Dáil Éireann - Volume 603 - 14 June, 2005

Written Answers. - Child Care Services.

  598. Mr. Stanton asked the Minister for Justice, Equality and Law Reform if he will report on the progress of the implementation of the model framework for education training and professional development in the early childhood care and education sector since its publication in 2002; the efforts he has made or intends to make to improve professional qualifications and quality standards for the early childhood care and education sector; and if he will make a statement on the matter. [19179/05]

  Mr. McDowell:The Minister for Education and Science announced the introduction of a national framework of qualifications which is creating a single, coherent and more easily understood system of educational and vocational qualifications. To inform this process for the child care sector, a sub-group of the national child care co-ordinating committee developed a framework entitled, Quality Childcare and Lifelong Learning: A Model Framework for Education, Training [1834] and Professional Development in the Early Childhood Care and Education Sector, which I was pleased to launch in autumn 2002. The model framework describes a set of commonly agreed core value statements for child care as well as the key knowledge and skills necessary to practice child care in a range of occupational roles from basic to expert practitioner. These occupational profiles also set out the expected key tasks and responsibilities of practitioners which should be supported by a broad range of skills and knowledge.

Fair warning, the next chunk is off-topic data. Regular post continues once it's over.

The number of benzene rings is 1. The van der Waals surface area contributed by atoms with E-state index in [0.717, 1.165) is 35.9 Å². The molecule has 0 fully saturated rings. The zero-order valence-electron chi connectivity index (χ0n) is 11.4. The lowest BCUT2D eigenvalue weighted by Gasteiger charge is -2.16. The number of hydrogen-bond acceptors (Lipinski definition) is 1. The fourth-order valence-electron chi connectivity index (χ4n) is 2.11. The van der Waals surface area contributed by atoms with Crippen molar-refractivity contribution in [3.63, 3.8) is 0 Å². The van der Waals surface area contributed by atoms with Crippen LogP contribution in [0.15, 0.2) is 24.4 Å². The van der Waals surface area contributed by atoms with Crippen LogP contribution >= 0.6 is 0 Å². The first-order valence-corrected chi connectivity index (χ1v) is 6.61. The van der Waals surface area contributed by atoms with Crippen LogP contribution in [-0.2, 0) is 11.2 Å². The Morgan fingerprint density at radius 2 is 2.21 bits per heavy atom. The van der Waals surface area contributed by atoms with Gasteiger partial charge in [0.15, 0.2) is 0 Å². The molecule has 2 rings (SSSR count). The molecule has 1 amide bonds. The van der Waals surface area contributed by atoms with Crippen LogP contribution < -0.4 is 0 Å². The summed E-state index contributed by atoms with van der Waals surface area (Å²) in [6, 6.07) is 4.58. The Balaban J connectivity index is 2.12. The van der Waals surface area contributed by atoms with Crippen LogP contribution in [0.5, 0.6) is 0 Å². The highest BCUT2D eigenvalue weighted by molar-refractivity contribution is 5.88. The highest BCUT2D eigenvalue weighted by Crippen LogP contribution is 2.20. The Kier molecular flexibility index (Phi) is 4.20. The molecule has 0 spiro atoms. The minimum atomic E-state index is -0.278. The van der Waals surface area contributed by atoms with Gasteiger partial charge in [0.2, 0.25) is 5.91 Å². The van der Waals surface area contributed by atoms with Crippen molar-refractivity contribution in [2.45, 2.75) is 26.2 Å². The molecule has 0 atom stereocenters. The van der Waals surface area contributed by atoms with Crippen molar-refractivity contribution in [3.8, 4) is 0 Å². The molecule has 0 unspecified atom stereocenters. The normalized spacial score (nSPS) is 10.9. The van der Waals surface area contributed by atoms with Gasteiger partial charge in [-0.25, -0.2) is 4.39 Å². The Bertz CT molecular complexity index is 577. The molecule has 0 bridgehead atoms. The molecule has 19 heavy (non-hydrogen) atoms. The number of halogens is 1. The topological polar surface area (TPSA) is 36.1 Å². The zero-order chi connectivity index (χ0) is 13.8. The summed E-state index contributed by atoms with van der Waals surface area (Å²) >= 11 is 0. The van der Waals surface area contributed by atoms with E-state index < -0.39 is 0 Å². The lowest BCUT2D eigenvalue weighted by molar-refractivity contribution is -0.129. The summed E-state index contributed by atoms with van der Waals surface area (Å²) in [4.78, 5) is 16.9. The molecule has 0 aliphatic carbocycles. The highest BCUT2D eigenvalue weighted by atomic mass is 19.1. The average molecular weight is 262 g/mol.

The model framework was formally submitted to the National Qualifications Authority of Ireland, the Further Education and Training Awards Council, FETAC, and the Higher Education and Training Awards Council, HETAC to assist them in their deliberations with respect to the accreditation of child care awards. The model framework has also become important in the development of a number of new and innovative child care education and training courses by a variety of institutions.

[1835] Since its introduction, the model framework has been widely disseminated and influential in the construction of a clear vision for the future development of a flexible and reflective child care work force which holds the needs and best interests of the child at its centre and is focused on achieving the highest standards for both the children cared for and their carers. The model framework was one of the first in what is now a long line of policy initiatives on the issue of quality in child care. The core value statements identified in the model framework are also influencing the national framework of quality in the early childhood care and education setting, which is being developed by the Centre for Early Child Development and Education established by my colleague the Minister for Education and Science.

Since 2000 funding in excess of €44 million has been approved under the quality improvement strand of the equal opportunities child care programme, which includes support for training initiatives aimed at child care practitioners. As a result there has been a significant increase in the qualifications base of child care workers. In 2000, approximately 23% of staff employed in child care facilities surveyed in the national child care census had a formal qualification at the equivalent of FETAC level two or higher. By 2004 this proportion had risen to 49% on the basis of staff employed in facilities surveyed in the 2004 annual survey of equal opportunities child care programme beneficiaries. I am confident that the levels of well qualified staff working in the child care sector will continue to grow.